Intel, the chipmaker that gets more than 80% of revenue from the personal computer market, forecast sales that may top some analysts’ estimates as demand for server processors helped make up for a slump in PCs.

Fourth-quarter revenue will be $13.2 billion to $14.2 billion, the company said last night. It employs about 5,700 in Ireland.

That compared with the average analysts’ projection of $14 billion, according to data compiled by Bloomberg.

While Intel’s processors have failed to gain much ground with tablet and smartphone makers, the company still benefits from their popularity because it supplies the main component in nine out of ten of the server machines that dish out data to mobile devices.

In addition, some businesses have started to purchase personal computers again, helping to slow the decline of that market.

Broadwell, the company’s next processor design, which will be made using 14 nanometre manufacturing technology, will go into production in the first quarter of next year, three months behind the original plan, Intel chief executive Brian Krzanich said in a conference call.

The company shrinks the size of the circuit lines that give them their function with new production techniques to improve the performance and lower the cost of its chips. That is key to fielding products that it says will win it orders in mobile devices. Broadwell’s delay is a setback to that strategy, though Krzanich said the company is back on course.

“This is a small blip,” he said on the call.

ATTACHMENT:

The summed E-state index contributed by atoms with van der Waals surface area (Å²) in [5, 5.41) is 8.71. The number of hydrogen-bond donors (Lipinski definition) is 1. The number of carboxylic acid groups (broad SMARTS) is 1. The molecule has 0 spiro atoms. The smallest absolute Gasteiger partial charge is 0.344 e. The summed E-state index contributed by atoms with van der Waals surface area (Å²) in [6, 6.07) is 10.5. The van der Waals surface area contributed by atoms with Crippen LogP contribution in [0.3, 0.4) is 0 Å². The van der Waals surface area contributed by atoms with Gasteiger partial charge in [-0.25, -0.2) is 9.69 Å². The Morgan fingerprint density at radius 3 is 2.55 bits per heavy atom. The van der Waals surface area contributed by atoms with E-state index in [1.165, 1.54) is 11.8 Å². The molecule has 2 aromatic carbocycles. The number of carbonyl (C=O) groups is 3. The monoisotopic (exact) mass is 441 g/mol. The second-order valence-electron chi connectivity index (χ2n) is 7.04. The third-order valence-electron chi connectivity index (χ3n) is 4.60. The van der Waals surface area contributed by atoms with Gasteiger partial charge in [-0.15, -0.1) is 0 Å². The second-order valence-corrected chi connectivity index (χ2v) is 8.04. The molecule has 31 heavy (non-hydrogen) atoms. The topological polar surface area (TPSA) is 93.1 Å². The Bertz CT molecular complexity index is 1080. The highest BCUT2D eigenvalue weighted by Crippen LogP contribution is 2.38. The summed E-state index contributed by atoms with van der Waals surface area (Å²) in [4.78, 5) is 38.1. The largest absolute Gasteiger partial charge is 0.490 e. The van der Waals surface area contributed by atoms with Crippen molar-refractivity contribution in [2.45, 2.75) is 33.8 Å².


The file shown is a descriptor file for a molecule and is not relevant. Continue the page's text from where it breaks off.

Third-quarter net income fell to $2.95 billion, or 58 cents a share, from $2.97 billion, or 58 cents, a year earlier, the California-based company said. Sales were little changed at $13.5 billion. That compared with average analysts’ estimates for earnings of 54 cents on $13.5 billion of revenue.

Worldwide PC shipments fell 8.6% in the third quarter. The decline, the sixth consecutive drop, was tempered by growth in the US, where shipments climbed 3.5%, market researcher Gartner said last week.

Intel’s PC-chip group, its largest division, had sales of $8.4 billion, down 3.5% from a year earlier. Its server- chip unit, which also sells processors for storage and networking equipment, had revenue of $2.9 billion, a gain of 12%.

Demand for servers is being driven by companies such as Facebook, Google and Amazon, which are building data centres to meet growing demand for mobile online services.

Intel’s report opens two weeks of earnings announcements by the largest US technology companies. The chipmaker’s reach in PCs, where its processors have more than 80% market share, makes its performance a proxy for the industry. Advanced Micro Devices, the second biggest maker of PC processors, will report earnings later this week.

Intel has said sales are likely to be unchanged this year. The company expects to add orders in tablets and new computers - laptops with detachable keyboards and touch screens that it calls two-in-ones - to make up for declining sales of traditional notebook machines.